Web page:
Kneading gluten free dough is done when all the ingredients are incorporated together before the first rise. The easiest way to knead the dough is with a stand mixer. Using a stand mixer ensures proper distribution and incorporation of the ingredients. Kneading is done until the dough looks shiny, smooth, elastic and is extensible (stretchy). This time is much less that gluten bread, by more than half, only several minutes is needed.
A second knead is done after the first rise and takes place as turning and shaping the dough. Turning, also called folding,the dough is done by gently deflating, stretching, and folding the dough. This helps to improve both the texture and flavor of the finished bread. Turning is a gentler form of 'punching down' (degassing) the dough and is more beneficial for gluten free dough. Next shaping forms the dough for optimal rise and containment. It is also the last chance to build strength into a loaf. The goal is to turn and shape the dough without popping valuable air bubbles, losing carbon dioxide that provide the structure and crumb texture in bread. Once shaped a second rise will take place. A double fermentation creates stronger stability and structure in the bread but also increases the flavor.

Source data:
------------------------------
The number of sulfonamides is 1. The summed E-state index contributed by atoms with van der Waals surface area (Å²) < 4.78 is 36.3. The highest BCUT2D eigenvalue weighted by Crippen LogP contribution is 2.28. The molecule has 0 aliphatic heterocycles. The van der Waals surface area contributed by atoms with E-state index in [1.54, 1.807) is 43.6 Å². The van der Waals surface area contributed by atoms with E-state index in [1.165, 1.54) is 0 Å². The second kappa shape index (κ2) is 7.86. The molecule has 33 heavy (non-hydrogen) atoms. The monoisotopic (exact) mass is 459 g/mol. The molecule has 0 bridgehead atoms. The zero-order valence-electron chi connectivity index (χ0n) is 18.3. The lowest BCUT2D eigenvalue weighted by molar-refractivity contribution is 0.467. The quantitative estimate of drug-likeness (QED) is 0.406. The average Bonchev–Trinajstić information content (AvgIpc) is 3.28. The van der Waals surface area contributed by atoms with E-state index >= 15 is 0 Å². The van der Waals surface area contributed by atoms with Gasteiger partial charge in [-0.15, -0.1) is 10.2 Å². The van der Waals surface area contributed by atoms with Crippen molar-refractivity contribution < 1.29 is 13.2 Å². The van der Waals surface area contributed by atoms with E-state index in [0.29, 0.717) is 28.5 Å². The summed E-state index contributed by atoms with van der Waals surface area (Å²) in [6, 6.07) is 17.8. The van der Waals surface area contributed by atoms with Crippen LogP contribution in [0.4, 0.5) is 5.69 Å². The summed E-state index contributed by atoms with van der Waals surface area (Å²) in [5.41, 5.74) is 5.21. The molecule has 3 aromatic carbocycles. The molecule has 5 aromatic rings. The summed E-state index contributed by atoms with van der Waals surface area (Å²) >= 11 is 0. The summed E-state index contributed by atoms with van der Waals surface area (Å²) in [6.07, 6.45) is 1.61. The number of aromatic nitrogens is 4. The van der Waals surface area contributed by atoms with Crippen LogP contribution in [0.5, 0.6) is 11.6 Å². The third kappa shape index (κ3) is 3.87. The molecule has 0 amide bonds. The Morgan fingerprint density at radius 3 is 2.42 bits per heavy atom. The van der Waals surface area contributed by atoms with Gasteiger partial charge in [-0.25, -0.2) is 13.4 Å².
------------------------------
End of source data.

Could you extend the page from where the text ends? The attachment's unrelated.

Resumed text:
The most common reason for dense breads is the addition of too much flour, most of us add flour to get a smooth feel. Learn to work with slacker (wetter) dough, which is somewhat sticky. Use only just enough extra flour to prevent the dough from sticking to the bench. It's the moisture content in the dough that turns to steam in the oven that helps to give it the oven rise, creating an open, light and airy texture and crumb, and more flavors.